Academic journal article Economic Perspectives

The Decline in Teen Labor Force Participation

Academic journal article Economic Perspectives

The Decline in Teen Labor Force Participation

Article excerpt

Introduction and summary

By the middle of 2005, the U.S. civilian unemployment rate had fallen to 5 percent, a level many analysts consider consistent with essentially full employment. However, individuals who have become discouraged over their prospects of finding suitable employment and, as a result, have given up looking are not counted among the unemployed. Thus. analysts often look to the labor force participation (LFP) rate, the fraction of the population that is either employed or unemployed as an additional indicator of labor market conditions. In fact, the participation rate declined significantly during and after the 2001 recession and remains well below its 2000 level. This could imply more labor market slack than the unemployment rate suggests.

The decline in LFP has been especially great for teenagers. As figure 1 shows, teens' participation rates had been trending down since the late 1970s. However, from 2000 to 2003, teen LFP fell a stunning 7.5 percentage points, compared with a decline in the overall rate of only 0.6 percentage points. Currently, the LFP for teenage boys is the lowest since at least 1948 and for teenage girls is the lowest since the early 1970s.

Figure 1 also shows that the decline since 2000 in the LFP rate for those 20 and older is considerably less dramatic than the fall in the overall rate, which includes those aged 16 to 19. Although those between the ages of 16 and 19 represent only 4.2 percent of employment (and 8.2 percent of population aged 16 to 69), they account for over half of the fall in aggregate LFP since 2000. Strikingly, 16 year olds to 17 year olds, who account for only 1.6 percent of workers and 4.3 percent of the population aged 16 to 69, explain over one-third of the fall in aggregate participation since 2000. Thus, a better understanding of the forces shaping the labor force participation of teens may shed significant light on recent trends in overall participation.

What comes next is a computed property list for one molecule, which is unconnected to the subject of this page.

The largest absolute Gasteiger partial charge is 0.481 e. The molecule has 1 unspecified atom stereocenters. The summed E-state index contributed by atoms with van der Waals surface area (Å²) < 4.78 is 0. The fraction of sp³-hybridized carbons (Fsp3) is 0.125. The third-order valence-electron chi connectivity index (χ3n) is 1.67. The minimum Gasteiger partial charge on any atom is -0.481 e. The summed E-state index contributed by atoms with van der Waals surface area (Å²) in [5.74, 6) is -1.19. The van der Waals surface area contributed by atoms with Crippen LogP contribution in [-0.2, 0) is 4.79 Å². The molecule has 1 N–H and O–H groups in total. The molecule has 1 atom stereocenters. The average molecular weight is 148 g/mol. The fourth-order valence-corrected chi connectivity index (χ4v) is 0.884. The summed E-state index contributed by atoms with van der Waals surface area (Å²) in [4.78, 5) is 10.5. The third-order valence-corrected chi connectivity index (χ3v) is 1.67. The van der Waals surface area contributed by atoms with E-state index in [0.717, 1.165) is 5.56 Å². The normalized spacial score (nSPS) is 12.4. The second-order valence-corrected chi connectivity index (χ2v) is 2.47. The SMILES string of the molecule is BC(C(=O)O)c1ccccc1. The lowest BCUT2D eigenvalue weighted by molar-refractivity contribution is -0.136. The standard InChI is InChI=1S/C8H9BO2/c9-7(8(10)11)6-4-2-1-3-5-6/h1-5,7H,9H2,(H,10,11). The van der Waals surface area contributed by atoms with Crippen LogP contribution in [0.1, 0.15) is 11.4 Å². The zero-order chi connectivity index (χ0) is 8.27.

Another reason to look more closely at teen labor force participation is to understand what this major shift in the allocation of young people's time may mean for future productivity. The answer to this question likely depends on what teens are doing instead of working and whether those activities contribute to human capital development. On the one hand, if the reduction in time spent working in the market has been accompanied by a concomitant increase in the time spent in school or doing homework, one might reasonably expect an eventual increase in productivity consistent with the well-documented returns to education. (1) The impact of the increase in schooling investments on the overall economy might also include the positive externalities associated with education, including spillover productivity effects on peers and other workers, lower crime, and greater civil involvement in the public policy process. (2)

On the other hand, a shift in teens' time allocation from market work to leisure or other activities that do not increase their human capital may negatively affect their future productivity. In general, labor market experience tends to raise subsequent earnings. Moreover, it is easy to imagine that moderate amounts of time devoted to a part-time job during the summer or while in school might inculcate good work habits and allow young people to make more informed educational and career choices. (3)

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In this article, we examine the facts about teen labor force participation in more detail. We show that, although there is some variation in the magnitude, the decline in teens' labor force participation is extremely widespread. Virtually all groups of teens have seen a decline in LFP. We then discuss a number of possible explanations for this decline in teen labor force participation over the past quarter century as well as the sharper drop of the early 2000s. The possible explanations that we consider can be grouped into two categories: demand and supply. …

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